AP: Lender hosts Tillis event days after bill passes
The man who helped direct a $1.8 million political and lobbying effort for consumer finance lenders is co-hosting a fundraiser for North Carolina House Speaker Thom Tillis' fledgling U.S. Senate campaign, less than a week after a bill hiking profits for the industry became state law.
Tillis was expected to be in Greenville Tuesday for luncheon co-hosted by Time Investment Corp. president Royce Everette, who owns 19 consumer finance offices across the state. Everette is also the chairman of legislative affairs for the Resident Lenders of North Carolina, an industry group that championed passage of a bill raising interest rates and fees on the consumer finance loans marketed to low-income borrowers.
Everette's wife, Bonnie, and his mother, Gail Blanton, are also listed as hosts for the event held at the home of Parker Overton, the founder of a chain of watersports stores. According to an invitation sent out by the Thom Tillis Committee, hosts for the event donated a minimum of $5,200 a couple. Guests paid at least $500.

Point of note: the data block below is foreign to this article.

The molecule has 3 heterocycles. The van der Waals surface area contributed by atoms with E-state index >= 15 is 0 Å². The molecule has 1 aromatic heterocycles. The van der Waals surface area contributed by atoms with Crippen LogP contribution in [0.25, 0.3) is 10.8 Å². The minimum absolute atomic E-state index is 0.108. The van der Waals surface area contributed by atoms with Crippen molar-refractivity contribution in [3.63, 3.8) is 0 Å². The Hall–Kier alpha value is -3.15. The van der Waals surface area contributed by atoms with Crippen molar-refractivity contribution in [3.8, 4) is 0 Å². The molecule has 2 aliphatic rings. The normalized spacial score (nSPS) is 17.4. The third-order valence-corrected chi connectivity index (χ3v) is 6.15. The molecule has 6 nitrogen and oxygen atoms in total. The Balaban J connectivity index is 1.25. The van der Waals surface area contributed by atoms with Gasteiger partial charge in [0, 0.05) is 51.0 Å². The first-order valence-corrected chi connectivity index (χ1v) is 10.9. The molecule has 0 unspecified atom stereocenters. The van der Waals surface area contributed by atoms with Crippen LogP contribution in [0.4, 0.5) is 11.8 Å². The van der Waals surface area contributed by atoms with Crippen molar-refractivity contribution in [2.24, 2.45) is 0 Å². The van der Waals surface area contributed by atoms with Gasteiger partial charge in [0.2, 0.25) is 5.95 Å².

The Associated Press reported earlier this month that consumer finance lenders spent at least $1.8 million since 2010 to hire 20 lobbyists and steer at least $300,000 campaign contributions to North Carolina lawmakers, with the bulk of the money going to influential Republicans. Tillis' state campaign got more than $30,000 of that money, records show.
With the speaker's support, the industry's bill sailed through the legislature. It was signed into law June 19 by Gov. Pat McCrory, a Republican whose campaign also got money from the industry.
It is illegal for state lawmakers to receive campaign donations from lobbyists or, while the General Assembly is still in session, those employing lobbyists. Those reforms were introduced in 2006 after a scandal where big money donors were caught passing cash for political favors. It is legal, however, for Tillis to raise money for his federal campaign from sources that might otherwise trigger ethics complaints under the state rules.
A copy of the invitation for Tuesday's fundraiser obtained by AP includes boxes for donors to check whether they are paying personally or with a check from a political action committee. That would potentially allow groups and lobbyists seeking state legislation to give cash to Tillis' Senate campaign, even though it would be illegal for them to give to his state campaign.